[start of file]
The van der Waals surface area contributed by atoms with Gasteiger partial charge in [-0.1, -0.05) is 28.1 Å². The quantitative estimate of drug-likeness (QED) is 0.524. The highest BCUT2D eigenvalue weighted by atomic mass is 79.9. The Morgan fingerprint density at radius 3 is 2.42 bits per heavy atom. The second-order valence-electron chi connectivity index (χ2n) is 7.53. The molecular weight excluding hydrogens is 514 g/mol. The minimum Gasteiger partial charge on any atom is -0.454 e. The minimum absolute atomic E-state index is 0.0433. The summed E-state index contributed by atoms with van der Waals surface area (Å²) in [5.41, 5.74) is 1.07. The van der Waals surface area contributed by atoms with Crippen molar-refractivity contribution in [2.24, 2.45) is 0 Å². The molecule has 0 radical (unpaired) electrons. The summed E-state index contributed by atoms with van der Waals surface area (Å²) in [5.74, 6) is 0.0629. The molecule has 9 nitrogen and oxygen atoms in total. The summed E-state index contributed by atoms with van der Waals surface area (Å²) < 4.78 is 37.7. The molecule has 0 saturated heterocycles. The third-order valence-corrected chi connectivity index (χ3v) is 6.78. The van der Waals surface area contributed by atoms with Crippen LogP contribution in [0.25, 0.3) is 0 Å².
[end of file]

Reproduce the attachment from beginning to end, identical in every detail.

The van der Waals surface area contributed by atoms with Gasteiger partial charge in [-0.1, -0.05) is 28.1 Å². The quantitative estimate of drug-likeness (QED) is 0.524. The highest BCUT2D eigenvalue weighted by atomic mass is 79.9. The Morgan fingerprint density at radius 3 is 2.42 bits per heavy atom. The second-order valence-electron chi connectivity index (χ2n) is 7.53. The molecular weight excluding hydrogens is 514 g/mol. The minimum Gasteiger partial charge on any atom is -0.454 e. The minimum absolute atomic E-state index is 0.0433. The summed E-state index contributed by atoms with van der Waals surface area (Å²) in [5.41, 5.74) is 1.07. The van der Waals surface area contributed by atoms with Crippen molar-refractivity contribution in [2.24, 2.45) is 0 Å². The molecule has 0 radical (unpaired) electrons. The summed E-state index contributed by atoms with van der Waals surface area (Å²) in [5.74, 6) is 0.0629. The molecule has 9 nitrogen and oxygen atoms in total. The summed E-state index contributed by atoms with van der Waals surface area (Å²) < 4.78 is 37.7. The molecule has 0 saturated heterocycles. The third-order valence-corrected chi connectivity index (χ3v) is 6.78. The van der Waals surface area contributed by atoms with Crippen LogP contribution in [0.25, 0.3) is 0 Å².